With UL 1974 certification, 4R Energy Corporation is ready for second-life energy storage deployment.

4R Energy Corporation, a Japanese joint venture of Nissan and Sumitomo Corporation, has become the world's first to obtain UL certification for repurposed EV Batteries (UL 1974 - Standard for Evaluation for Repurposing Batteries).

While we already saw multiple, mostly demonstration or pilot second-life battery projects done by 4R Energy in Japan, the UL certification should help to gain customer confidence in biggers scale projects.

"Outlining how to sort and grade battery packs, modules and cells that were originally made for electric vehicles (EV) and other applications, UL 1974 helps identify a battery’s state-of-health and introduces ratings to determine the viability for their continued use. Through this process, performance-validated “second-life” batteries can be utilized for energy storage systems to provide a safe, reliable, clean energy source."

The scale of available battery modules for second-life energy storage projects was so far very limited as the first series-produced cars are barely 10 years old.

It's expected that after battery capacity in EVs drop below 70-80% of initial value, which hopefully usually will not happen before at least 8-10 years, the modules will be used for another 10-20 years in ESS. Then the mostly exhausted cells will go to recycling.

Eiji Makino, president of 4R Energy, said:

“Repurposed EV battery safety and reliability have always been top priorities for our company since we were established in 2010.  With UL 1974, our production process has now been certified by one of the world’s leading independent, third-party testing and certification organizations.  We are very excited about this milestone, as it helps build customer trust concerning the viability of second life batteries, and will contribute to the further growth of energy storage systems.” 

Source: UL via Green Car Congress

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UL Issues World’s First Certification for Repurposed EV Batteries to 4R Energy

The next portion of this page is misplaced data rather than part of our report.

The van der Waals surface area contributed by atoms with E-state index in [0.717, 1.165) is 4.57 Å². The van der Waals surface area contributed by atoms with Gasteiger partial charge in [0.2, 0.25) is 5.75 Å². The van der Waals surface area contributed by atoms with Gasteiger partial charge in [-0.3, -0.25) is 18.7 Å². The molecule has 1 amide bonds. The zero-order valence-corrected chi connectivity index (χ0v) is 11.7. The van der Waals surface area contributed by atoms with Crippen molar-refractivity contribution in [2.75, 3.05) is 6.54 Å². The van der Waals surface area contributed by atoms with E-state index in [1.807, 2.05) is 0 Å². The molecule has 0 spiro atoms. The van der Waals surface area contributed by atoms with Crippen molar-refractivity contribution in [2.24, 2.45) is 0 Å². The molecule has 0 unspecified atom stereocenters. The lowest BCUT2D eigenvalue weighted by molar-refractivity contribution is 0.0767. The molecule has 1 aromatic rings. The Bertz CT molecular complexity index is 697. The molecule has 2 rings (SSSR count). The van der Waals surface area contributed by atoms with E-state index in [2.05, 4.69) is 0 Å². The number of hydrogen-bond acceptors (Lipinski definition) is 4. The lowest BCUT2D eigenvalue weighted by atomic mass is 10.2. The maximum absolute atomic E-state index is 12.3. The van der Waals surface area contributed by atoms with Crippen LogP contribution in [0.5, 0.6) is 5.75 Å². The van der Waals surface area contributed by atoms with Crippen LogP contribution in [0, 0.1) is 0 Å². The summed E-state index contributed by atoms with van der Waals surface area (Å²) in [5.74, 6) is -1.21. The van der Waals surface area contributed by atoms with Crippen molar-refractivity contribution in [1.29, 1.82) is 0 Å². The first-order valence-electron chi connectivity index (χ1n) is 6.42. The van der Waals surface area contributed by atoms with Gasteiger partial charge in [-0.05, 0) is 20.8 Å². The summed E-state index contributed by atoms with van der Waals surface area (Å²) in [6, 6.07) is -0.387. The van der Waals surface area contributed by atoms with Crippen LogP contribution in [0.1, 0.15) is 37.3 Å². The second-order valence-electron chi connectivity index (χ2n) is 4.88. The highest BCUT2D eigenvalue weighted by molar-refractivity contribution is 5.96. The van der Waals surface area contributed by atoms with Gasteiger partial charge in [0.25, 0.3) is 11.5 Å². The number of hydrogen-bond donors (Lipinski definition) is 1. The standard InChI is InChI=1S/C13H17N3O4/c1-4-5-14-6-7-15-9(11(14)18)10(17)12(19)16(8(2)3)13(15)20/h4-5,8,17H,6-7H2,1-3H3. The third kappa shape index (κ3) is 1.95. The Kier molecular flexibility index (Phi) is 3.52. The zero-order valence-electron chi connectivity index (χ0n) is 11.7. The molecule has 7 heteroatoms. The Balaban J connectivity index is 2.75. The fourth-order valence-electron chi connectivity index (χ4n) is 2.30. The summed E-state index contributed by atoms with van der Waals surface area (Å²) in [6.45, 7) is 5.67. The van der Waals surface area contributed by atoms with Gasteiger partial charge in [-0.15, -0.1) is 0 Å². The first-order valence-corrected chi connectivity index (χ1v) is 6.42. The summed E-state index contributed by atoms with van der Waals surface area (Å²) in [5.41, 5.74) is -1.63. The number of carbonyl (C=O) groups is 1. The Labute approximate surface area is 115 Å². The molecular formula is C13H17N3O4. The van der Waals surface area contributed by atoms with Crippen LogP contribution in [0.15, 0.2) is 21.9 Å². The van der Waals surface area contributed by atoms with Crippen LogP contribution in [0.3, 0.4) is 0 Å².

UL announced today that 4R Energy Corporation, a joint venture of Nissan Motors and Sumitomo Corporation focusing on the effective reuse of EV batteries for energy storage systems, is the first organization worldwide to be certified to UL 1974, the Standard for Evaluation for Repurposing Batteries.

TOKYO, August 19, 2019 – UL, a leading global safety science company, announced today that 4R Energy Corporation, a joint venture of Nissan Motors and Sumitomo Corporation focusing on the effective reuse of EV batteries for energy storage systems, is the first organization worldwide to be certified to UL 1974, the Standard for Evaluation for Repurposing Batteries.

Outlining how to sort and grade battery packs, modules and cells that were originally made for electric vehicles (EV) and other applications, UL 1974 helps identify a battery’s state-of-health and introduces ratings to determine the viability for their continued use.  Through this process, performance-validated “second-life” batteries can be utilized for energy storage systems to provide a safe, reliable, clean energy source.

Eiji Makino, president of 4R Energy, said, “Repurposed EV battery safety and reliability have always been top priorities for our company since we were established in 2010.  With UL 1974, our production process has now been certified by one of the world’s leading independent, third-party testing and certification organizations.  We are very excited about this milestone, as it helps build customer trust concerning the viability of second life batteries, and will contribute to the further growth of energy storage systems.” 

As the EV market continues to grow, there is an increased emphasis on repurposing batteries used in EVs.  Concurrent with this is an escalating demand globally for efficient renewable energy resources.  Innovative energy storage solutions are expected to become a key component of the electricity grid, boosting reliability and helping to integrate renewable energy sources, such as wind and solar. 

Anticipating the deployment of second life automotive batteries for energy storage systems, UL initiated a standard development process to address the safety and reliability of repurposing batteries. In October 2018, UL 1974 was published as a bi-national Standard of the United States and Canada. 

Jeff Smidt, vice president and general manager of UL’s Energy and Power Technologies division said, “We are pleased to issue our first UL 1974 certification to 4R Energy and help accelerate the application of recycled and repurposed batteries both as a backup energy source and storage for energy generated by clean, sustainable sources.”

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